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jfribrg
2005-Feb-16, 07:56 PM
Given the spirited postings from the recent math threads, I decided to ask a question I asked a while ago: How does one calculate the complex non-trivial zeroes of the Riemann Zeta function. I've seen various books about the Riemann hypothesis, but they all either assume you know how to do the calculation, or they simply state that the calculation is beyond the scope of the book. I haven't found any web sites that discuss how to do the calculation. Most simply discuss the existence of such zeroes, with maybe an example or to, but no computational issues are addressed.

Severian
2005-Feb-16, 10:44 PM
One doesn't just go and calculate the nontrivial zeroes; the (unproven) Riemann Hypothesis is that they are all on the line Re(z) = 1/2 and it has been shown that they are all in the strip 0 &lt;= Re(z) &lt;= 1 and are symmetric about that line (though I don't know the proof). So no one knows how to calculate all the complex non-trivial zeroes (since if it was known, we'd know if the RH was true).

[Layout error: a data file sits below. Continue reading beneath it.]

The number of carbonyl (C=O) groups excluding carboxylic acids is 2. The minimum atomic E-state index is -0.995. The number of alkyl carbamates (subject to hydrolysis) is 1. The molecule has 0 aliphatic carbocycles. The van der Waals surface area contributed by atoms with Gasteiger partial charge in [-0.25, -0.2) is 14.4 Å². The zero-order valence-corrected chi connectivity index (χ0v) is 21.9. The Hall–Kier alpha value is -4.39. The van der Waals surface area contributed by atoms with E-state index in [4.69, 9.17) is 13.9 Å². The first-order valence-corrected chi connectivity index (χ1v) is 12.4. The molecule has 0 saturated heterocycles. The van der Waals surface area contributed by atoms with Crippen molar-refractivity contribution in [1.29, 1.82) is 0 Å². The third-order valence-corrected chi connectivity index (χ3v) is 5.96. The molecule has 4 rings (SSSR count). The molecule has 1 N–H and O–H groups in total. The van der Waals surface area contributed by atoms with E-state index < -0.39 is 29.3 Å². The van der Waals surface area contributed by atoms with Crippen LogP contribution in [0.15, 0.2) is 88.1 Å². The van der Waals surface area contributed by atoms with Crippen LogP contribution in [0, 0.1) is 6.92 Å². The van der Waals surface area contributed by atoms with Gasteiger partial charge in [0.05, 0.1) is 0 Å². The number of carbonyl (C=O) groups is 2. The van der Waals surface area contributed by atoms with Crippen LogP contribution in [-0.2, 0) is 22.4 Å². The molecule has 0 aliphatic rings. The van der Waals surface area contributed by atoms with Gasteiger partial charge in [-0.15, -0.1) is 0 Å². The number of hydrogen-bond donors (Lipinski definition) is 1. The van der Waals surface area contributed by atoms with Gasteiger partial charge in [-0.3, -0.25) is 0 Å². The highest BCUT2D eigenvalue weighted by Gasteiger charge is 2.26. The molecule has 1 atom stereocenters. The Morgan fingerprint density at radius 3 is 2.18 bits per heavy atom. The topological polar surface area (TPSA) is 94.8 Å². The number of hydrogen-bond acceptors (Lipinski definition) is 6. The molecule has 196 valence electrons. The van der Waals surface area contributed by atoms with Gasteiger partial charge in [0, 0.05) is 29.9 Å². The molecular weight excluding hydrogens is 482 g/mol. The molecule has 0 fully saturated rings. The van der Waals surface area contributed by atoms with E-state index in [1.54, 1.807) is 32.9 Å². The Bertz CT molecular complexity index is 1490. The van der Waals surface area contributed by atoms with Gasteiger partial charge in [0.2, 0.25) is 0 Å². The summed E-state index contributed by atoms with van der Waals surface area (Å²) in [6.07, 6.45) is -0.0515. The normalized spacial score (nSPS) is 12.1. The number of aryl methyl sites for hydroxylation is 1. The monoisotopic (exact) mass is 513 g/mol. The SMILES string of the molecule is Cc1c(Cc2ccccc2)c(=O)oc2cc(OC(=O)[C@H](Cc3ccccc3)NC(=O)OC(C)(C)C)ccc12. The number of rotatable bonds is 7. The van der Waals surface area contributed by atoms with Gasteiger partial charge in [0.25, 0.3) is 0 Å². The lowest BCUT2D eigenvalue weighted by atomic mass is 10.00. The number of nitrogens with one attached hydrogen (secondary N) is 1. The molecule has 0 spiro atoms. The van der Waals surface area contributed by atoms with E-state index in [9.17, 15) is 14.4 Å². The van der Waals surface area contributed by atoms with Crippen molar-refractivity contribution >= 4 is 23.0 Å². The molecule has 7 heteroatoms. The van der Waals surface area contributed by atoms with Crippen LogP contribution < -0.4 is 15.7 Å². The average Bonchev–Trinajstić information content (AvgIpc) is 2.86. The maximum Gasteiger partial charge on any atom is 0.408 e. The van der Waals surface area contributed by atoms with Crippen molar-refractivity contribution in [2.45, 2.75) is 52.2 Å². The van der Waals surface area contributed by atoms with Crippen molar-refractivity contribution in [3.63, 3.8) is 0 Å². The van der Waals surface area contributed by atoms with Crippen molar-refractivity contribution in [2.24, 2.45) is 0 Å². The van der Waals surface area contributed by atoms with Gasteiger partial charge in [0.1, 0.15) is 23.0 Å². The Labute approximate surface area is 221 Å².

A Thousand Pardons
2005-Feb-17, 12:22 AM
So no one knows how to calculate all the complex non-trivial zeroes
I think jfribrg was asking how to calculate some of them. :)

After all, from what I read, that's how Riemann twigged to his hypothesis.

Severian
2005-Feb-17, 03:16 AM
Oh yeah, I guess you're right

Honestly, I don't know much about it. I found a few things with some simple minded Google's but I would guess anyone has found those. I did find a paper of Turing's online which seems to calculate some of them at http://www.turingarchive.org/browse.php/B/21 (the reference which led me to it was at http://numbers.computation.free.fr/Constants/Miscellaneous/zetazeroscompute.html) .

Sorry, though, I don't know enough number theory or complex analysis to tell you much.